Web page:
2.  In an IC system, if you take out any part, the system stops working.  This is true *even if the part you take out has a use by itself*.  So if you take the rear wheel off a bicycle, the bicycle stops working, even though the rear wheel has some use by itself.  And if the “TTSS” parts of the flagellum have a function by themselves, the flagellum is still an IC system.


Rich - #37782

October 31st 2010

Tim (continuing on IC):

2.  (continued) You will see from the earlier Dembski quotation I gave that Dembski makes the same point I just made, and so does Behe in the book you say you don’t have.

3.  I won’t vouch for all of Dembski’s math.  I studied probability theory years ago, but I never reached the level of Dembski.  If you say there are problems with the math, you’ll have to take it up with him.  But I think you are criticizing his assumptions rather than his calculations.  And if I understand you correctly, you think his error was to calculate the probability based on the non-existence of the TTSS or some other intermediate structure; you think he was wrong to calculate as if the flagellum arose “from scratch.”  You think he should have assumed the existence of a TTSS, and then calculated the probabilty on that basis?  Do I get you? 

If so, what question are we asking?  Is it:  “How does one get to flagellum from TTSS”?  Or is it:  “How does one get to flagellum from just plain bacterium with no TTSS”?  Unless you think that the very first bacteria had TTSSs, surely you have to calculate the probability of “TTSS from scratch” as well as that of “TTSS to flagellum.”  Aren’t you overlooking that?


John - #37783

October 31st 2010

Rich wrote:
“I confess that I have not done much thinking about the notion of an IC “pathway”—and maybe I should have.  I can’t at the moment say what Behe had in mind with this terminology, without looking more carefully at the context.”

Yes, you must confine yourself to words, Rich. Don’t even think about looking at the evidence.

“Possibly at that point he wandered into unnecessary confusion.  But I would point out that all I undertook to argue about was IC systems, not IC pathways.”

All you want to argue about is rhetoric.

“2.  In an IC system, if you take out any part, the system stops working.”

Then the eubacterial flagellum is not an IC system, because many parts can be removed, both experimentally and evolutionarily, without stopping it from working.

Those pesky data mess up all the ID fantasies, which is why you will never engage the author of the post on the subject of his post.


Rich - #37786

October 31st 2010

Tim (continuing on IC):

4.  Regarding the quotation from Behe:

“any precursor to an irreducibly complex system is by definition nonfunctional”

First, let me say that I’m not committed to the view that every statement, every fact, every argument presented by ID people is correct.  It would surprise me if *any* scientist went through an entire career without making many incorrect statements, getting inferences wrong, relying on inaccurate data, etc. 

Second, if this statement were taken in isolation, I’d say it was wrong.  I don’t have time at the moment to consider what it might have meant in context—I’d want to study several parts of Behe again.  But I don’t think he meant that no part of an IC system could have any function outside of the system.  And that was the point I was making with my references.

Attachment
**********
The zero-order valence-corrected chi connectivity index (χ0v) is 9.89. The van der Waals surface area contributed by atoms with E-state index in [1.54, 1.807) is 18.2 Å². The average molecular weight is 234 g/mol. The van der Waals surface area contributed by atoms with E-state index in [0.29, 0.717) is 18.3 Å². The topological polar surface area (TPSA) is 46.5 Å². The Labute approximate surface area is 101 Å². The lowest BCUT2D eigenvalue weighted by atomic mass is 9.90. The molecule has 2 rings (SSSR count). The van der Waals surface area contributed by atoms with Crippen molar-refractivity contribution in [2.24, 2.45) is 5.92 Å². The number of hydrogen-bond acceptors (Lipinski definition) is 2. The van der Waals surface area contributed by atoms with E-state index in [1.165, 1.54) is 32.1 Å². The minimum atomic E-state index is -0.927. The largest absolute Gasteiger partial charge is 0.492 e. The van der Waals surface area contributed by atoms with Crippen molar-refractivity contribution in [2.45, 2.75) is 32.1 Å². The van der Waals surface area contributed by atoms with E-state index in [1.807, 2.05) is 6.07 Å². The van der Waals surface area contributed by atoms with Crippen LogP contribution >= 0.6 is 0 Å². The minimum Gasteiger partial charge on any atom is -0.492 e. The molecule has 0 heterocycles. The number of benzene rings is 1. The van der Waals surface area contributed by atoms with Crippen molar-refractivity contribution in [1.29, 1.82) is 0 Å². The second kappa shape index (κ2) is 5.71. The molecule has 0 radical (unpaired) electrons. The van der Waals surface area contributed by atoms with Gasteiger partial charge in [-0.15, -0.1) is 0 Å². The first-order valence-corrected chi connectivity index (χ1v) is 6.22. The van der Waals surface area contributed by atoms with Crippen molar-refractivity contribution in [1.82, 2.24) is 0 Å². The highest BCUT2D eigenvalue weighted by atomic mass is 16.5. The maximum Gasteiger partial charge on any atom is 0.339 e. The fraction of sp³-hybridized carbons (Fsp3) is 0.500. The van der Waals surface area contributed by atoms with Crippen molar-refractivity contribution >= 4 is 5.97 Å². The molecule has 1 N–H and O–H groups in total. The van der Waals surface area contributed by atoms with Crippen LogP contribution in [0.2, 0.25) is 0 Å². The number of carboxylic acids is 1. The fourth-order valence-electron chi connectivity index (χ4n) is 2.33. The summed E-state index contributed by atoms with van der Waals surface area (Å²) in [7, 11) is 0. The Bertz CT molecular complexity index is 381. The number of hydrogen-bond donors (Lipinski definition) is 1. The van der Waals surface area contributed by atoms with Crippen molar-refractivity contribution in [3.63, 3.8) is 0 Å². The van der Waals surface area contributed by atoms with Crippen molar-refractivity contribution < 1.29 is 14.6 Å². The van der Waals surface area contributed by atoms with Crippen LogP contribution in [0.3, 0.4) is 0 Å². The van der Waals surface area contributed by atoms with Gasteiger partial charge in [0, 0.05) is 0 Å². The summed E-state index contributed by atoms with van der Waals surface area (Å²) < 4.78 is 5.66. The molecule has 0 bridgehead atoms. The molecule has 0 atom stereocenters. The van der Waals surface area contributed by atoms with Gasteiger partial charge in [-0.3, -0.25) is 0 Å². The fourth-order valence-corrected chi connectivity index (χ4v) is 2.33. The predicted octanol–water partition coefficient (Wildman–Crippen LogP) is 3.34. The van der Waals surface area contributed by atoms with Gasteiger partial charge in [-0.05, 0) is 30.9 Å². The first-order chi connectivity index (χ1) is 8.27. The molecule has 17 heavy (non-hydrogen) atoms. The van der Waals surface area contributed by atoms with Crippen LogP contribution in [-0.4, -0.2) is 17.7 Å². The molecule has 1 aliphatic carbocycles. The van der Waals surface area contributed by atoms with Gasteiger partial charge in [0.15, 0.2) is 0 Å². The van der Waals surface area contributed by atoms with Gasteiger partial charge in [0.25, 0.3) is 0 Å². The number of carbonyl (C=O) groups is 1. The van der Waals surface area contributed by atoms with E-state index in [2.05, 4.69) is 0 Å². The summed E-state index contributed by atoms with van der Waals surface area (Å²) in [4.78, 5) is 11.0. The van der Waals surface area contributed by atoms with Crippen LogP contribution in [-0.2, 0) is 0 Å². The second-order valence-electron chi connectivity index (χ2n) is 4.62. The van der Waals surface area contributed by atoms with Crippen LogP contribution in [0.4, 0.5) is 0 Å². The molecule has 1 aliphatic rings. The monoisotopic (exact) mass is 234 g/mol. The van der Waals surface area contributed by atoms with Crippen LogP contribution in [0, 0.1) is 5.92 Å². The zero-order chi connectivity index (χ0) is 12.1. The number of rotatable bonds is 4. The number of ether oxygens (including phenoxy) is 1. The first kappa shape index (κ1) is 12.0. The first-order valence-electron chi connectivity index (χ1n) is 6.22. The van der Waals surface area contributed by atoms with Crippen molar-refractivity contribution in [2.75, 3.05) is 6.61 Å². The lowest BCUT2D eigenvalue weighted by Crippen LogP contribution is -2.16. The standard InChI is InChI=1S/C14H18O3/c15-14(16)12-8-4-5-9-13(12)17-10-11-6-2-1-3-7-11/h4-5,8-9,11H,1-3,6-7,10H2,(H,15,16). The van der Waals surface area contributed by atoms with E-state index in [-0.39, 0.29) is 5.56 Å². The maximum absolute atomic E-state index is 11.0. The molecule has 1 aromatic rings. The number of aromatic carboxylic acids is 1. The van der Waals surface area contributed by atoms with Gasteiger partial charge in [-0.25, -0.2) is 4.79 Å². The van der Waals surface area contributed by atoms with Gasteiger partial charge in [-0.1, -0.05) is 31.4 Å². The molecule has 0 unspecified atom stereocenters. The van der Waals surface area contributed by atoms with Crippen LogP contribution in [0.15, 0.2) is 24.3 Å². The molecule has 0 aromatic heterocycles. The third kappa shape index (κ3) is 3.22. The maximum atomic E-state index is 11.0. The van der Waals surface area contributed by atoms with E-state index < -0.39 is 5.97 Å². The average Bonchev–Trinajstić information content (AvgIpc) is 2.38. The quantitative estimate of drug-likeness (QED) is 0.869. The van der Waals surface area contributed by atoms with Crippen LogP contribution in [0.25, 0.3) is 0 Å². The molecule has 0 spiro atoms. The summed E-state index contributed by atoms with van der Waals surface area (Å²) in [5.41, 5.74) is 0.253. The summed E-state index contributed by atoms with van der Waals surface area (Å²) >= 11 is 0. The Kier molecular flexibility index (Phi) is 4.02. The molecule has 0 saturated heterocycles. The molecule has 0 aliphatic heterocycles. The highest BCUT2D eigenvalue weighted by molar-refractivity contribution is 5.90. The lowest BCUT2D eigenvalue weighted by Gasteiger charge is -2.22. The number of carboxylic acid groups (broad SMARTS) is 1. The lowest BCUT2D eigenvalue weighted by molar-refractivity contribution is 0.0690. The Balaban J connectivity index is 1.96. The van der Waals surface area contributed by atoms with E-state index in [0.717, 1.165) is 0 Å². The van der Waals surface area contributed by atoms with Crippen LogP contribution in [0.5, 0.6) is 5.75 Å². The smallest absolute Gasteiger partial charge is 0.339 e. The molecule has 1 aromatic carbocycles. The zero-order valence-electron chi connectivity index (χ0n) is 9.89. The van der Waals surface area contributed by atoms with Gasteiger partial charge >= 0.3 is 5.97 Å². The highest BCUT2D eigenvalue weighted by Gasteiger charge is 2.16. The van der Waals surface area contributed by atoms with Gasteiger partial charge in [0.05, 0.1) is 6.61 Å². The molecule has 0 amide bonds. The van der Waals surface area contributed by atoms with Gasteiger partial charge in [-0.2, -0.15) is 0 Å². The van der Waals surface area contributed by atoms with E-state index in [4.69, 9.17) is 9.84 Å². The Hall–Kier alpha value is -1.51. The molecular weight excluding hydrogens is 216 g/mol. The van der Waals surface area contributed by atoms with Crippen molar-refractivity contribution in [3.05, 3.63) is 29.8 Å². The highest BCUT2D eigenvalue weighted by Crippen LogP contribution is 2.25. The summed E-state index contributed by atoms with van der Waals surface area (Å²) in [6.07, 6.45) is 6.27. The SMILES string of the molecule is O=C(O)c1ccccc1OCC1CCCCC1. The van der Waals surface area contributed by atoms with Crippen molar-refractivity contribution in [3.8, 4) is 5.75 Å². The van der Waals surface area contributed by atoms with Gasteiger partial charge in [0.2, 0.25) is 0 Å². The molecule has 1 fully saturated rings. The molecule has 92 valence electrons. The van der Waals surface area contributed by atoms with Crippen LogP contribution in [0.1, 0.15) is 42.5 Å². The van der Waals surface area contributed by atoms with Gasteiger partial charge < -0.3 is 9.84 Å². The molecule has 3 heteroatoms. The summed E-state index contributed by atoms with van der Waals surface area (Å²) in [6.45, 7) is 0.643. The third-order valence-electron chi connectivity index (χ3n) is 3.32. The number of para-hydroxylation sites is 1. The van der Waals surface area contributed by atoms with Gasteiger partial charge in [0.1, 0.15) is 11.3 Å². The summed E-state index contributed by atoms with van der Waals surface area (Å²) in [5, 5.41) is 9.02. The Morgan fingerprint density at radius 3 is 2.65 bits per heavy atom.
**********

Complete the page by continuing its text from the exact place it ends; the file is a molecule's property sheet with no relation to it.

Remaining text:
Third, I think the focus should be on the gist of Behe’s argument.  Let’s say you have a bacterium with a TTSS.  How does the bacterium evolve into one with a flagellum—*without losing TTSS functionality along the way before the flagellum is working*?  Unless every intermediate structure is selectable, there is no pathway.  So what is the pathway?  I don’t see either you or Miller providing one.


Rich - #37788

October 31st 2010

Tim (continuing on IC):

Some comments on Miller:

5.  First, when in the past I’ve discussed Miller, I’ve been “corrected” by people who say:  “Miller didn’t actually argue that the TTSS was a precursor to the flagellum.  He only gave it as an example of a subset of the flagellum that had functionality.”  Do you agree with that interpretation of Miller?  If so, you can’t really call TTSS-as-precursor “Miller’s argument” or “Miller’s challenge to Behe.”  If Miller *wasn’t* proposing the TTSS as a possible precursor, then even in Miller’s mind the evolutionary pathway remains unknown—which was part of Behe’s point (the other part being that it’s not only unknown but difficult to imagine).

6.  Second, I’ve heard (and claim no expertise) that prior to the TTSS-Miller-Behe debate, evolutionary biologists had already pegged the TTSS as a *later* evolutionary development than the flagellum, and possibly a sort of “decay product” or simplification of the flagellar apparatus.  (I don’t remember what the arguments were; maybe alleged evolutionary date of the proteins or something.)  Is this true?  And if it is, how could the TTSS, a descendant of the flagellum, be its ancestor?  Or was it both?  I’m confused.


Rich - #37789

October 31st 2010

Tim (finishing up on IC):

Tim, I know that I probably haven’t given nearly a satisfactory answer to a couple of points.  I’ve focused on the questions I can answer without having to do some intense re-reading which I don’t have time to do at the moment.  But I think that where I have answered you, I’ve tried to answer directly, sincerely, and without bluffing or faking about things I don’t know.  I hope you will take my answers as offered in good faith.  I have appreciated your attempt to stay on topic and your even tone, and apologize for my sharpness earlier on.  I was simply impatient because you sounded like some other people here who have routinely bluffed or lied about Behe, but I see now that, unlike those people, you have a textual basis for what you say.